A U.N. inquiry into the assassination of Lebanon's former prime minister has unearthed evidence that strengthens its suspicion of high-level Syrian and Lebanese involvement in the slaying, a report said Monday.
The report accused Syria of trying to hinder the inquiry into Rafik Hariri's Feb. 14 slaying. The finding, released the same day that a leading anti-Syrian activist and witness in the U.N. investigation was killed in a similar Beirut bombing, raises the threat of Security Council action against Damascus - possibly including sanctions.
The team led by the German prosecutor Detlev Mehlis said Syria had arrested and threatened relatives of one witness, Husam Taher Husam, shortly before he recanted earlier testimony last month.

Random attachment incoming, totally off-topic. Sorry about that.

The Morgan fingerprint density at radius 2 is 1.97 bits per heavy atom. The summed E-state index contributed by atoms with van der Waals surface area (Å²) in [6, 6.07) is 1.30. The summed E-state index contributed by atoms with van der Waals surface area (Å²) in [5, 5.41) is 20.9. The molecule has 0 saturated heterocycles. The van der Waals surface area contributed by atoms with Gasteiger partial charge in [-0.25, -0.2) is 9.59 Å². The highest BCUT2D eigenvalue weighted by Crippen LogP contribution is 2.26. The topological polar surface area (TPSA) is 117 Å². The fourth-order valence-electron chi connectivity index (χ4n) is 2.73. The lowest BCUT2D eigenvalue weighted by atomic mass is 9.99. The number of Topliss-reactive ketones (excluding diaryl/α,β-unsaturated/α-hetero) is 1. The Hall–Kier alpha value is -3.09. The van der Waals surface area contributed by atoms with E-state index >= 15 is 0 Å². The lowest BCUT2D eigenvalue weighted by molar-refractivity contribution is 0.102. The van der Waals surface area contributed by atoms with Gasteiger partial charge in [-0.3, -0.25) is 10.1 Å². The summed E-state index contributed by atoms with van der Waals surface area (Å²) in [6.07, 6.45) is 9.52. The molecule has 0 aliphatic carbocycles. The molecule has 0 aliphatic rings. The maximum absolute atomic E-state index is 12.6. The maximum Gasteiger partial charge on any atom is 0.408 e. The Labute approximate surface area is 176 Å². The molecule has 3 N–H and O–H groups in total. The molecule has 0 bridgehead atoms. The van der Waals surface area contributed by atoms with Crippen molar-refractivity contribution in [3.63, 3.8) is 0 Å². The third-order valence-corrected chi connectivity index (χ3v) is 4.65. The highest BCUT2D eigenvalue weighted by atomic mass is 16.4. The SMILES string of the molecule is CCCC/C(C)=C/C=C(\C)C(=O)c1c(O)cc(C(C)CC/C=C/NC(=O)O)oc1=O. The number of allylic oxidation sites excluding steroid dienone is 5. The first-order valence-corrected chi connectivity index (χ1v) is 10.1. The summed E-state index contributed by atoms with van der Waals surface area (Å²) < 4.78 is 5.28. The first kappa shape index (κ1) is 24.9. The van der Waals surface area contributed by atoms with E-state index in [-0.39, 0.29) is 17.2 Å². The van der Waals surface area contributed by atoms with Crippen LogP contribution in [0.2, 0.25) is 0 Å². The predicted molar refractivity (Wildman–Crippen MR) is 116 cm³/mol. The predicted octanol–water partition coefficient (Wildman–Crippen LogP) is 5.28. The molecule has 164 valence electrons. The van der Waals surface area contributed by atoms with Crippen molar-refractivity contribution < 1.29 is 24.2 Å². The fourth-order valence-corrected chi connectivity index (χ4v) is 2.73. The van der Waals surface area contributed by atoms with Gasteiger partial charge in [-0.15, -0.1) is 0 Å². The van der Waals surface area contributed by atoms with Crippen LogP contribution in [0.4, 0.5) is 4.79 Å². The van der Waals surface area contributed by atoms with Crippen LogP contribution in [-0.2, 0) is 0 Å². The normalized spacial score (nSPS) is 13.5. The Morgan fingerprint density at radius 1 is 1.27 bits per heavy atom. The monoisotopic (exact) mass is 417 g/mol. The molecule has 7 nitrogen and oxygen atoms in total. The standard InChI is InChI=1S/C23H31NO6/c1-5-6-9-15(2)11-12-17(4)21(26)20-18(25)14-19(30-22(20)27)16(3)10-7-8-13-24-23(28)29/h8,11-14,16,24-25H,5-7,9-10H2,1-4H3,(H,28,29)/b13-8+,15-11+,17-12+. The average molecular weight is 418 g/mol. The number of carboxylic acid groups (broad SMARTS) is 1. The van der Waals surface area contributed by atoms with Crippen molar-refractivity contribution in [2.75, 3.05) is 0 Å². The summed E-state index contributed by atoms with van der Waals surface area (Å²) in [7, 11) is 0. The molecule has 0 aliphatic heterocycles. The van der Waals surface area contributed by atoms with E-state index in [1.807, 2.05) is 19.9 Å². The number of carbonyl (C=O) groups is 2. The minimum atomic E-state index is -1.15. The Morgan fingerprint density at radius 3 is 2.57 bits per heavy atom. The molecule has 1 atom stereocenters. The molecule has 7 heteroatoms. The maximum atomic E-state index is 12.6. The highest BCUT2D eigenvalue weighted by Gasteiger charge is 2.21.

"Preliminary investigation leads to the conclusion that Mr. Husam is being manipulated by the Syrian authorities," the report said.
In October, Mehlis' team had released findings that implicated top Syrian and Lebanese security officials in Hariri's slaying. Syria denied involvement and accused Mehlis of bias. The Security Council then passed a resolution demanding that Syria cooperate fully and threatening unspecified further measures.
Mehlis was to brief the council today. Council diplomats would not say what the next step will be.
Algeria's Ambassador Abdallah Baali said that Mehlis' report showed Syria had generally cooperated despite some initial problems. U.S. Ambassador John Bolton was more critical, pointing to witness manipulation as an example of continued resistance.